Time and Language: Can You See the Future?

old fashioned pocket watch showing watch insides

We recently watched the 2016 movie Arrival, which critics are calling one of the best science fiction movies in decades. We enjoyed it as a film that tries to envision how our planet’s politics might play into first contact with alien visitors. We also liked how the movie focused on how language intersects with culture. As regional coordinators for EF High School Exchange Year, a high school student exchange program placing 2,500+ students in the U.S. every year, we work all year long with students from around the world who are trying to understand our culture and speak our language. We know that to understand one, you need to understand the other.

We express our culture through language, and our language defines how we interact with our world. It’s hard to separate one from the other, or to determine “which came first?” Learning another language is not just about learning the words for “person,” “table,” and “animal.” Arrival shows us the truth of this statement. In the movie, linguist Louise Banks (played by Amy Adams) works to translate words and concepts so that humans and the aliens can talk to each other. As she struggles to learn the aliens’ language, she realizes that the key is that the aliens view time very differently than we do. This view of the universe winds its way throughout the aliens’ language. The way they express time enables them to see pieces of the future; as Louise learns the language, she learns the culture — and so sees her own future.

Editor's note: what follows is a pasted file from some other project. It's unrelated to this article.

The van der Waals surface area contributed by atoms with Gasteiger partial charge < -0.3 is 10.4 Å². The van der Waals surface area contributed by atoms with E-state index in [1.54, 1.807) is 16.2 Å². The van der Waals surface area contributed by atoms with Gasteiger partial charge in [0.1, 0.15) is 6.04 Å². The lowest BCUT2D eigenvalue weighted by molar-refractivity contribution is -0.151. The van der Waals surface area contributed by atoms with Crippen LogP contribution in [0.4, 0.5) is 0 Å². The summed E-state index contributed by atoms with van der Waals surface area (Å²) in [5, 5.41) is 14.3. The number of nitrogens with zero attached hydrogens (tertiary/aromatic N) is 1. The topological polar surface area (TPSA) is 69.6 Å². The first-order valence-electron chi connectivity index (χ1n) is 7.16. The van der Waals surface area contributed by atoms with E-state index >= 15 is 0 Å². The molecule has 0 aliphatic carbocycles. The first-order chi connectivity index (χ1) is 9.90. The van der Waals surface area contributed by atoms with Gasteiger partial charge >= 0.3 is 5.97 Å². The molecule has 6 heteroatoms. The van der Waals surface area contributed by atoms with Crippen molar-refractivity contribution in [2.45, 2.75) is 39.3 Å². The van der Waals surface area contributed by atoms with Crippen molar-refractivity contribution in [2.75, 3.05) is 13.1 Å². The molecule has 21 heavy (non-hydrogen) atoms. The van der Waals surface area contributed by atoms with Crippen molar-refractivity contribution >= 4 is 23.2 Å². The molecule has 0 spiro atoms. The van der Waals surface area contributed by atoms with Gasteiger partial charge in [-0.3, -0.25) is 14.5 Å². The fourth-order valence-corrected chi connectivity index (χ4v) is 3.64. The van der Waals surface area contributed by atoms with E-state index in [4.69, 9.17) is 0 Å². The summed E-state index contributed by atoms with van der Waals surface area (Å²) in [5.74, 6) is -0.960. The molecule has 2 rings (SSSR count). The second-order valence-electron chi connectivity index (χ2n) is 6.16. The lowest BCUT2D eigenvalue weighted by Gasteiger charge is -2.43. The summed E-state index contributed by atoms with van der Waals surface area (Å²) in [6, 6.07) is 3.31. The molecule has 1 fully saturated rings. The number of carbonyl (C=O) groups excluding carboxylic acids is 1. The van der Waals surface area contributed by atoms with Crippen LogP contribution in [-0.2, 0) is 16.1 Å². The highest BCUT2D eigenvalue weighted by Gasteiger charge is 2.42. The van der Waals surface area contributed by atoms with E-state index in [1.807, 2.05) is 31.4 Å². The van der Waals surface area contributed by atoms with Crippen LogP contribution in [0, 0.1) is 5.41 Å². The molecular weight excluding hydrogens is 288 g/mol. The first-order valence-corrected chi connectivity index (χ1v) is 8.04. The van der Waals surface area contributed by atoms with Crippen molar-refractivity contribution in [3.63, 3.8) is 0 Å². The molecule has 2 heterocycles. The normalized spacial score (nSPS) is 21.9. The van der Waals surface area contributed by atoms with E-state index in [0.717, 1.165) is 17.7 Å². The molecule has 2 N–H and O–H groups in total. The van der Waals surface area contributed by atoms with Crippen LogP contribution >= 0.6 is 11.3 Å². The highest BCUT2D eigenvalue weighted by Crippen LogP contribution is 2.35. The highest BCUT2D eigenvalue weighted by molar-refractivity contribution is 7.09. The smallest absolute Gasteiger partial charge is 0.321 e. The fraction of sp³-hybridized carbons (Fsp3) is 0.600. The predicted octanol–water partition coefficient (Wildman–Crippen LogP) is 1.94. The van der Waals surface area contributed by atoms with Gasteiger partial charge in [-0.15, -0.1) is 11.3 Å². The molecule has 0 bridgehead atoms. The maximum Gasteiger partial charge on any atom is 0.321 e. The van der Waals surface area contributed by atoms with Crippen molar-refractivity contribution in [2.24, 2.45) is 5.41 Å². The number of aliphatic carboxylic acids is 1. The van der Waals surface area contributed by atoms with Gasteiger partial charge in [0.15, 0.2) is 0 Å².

Fantastical, beyond our reality, and make-believe — yes. It is, after all, a fictional story about meeting aliens from another world. But is it really so fantastical to think that people from different cultures will view abstract concepts such as time, place, and distance differently? In a way, Arrival describes the reality of language and culture on our own planet. It’s about viewing the entire universe the way the other person views it and realizing that this changes how you view your own universe.

Viewing time differently isn’t as fantastical as you might think. Some cultures (and, therefore, some languages) express time as a means of looking to the future — “future-in-front” languages as linguist Panos Athanasopoulos discusses in this article. Native English speakers visualize the future as being ahead of us and the past as behind us, already done and gone. But not all cultures on Earth look at time that way, as Athanasopoulos describes:

[F]or speakers of Aymara (spoken in Peru), looking ahead means looking at the past. The word for future (qhipuru) means “behind time” – so the spatial axis is reversed: the future is behind, the past is ahead. The logic in Aymara appears to be this: we can’t look into the future just like we can’t see behind us. The past is already known to us, we can see it just like anything else that appears in our field of vision, in front of us.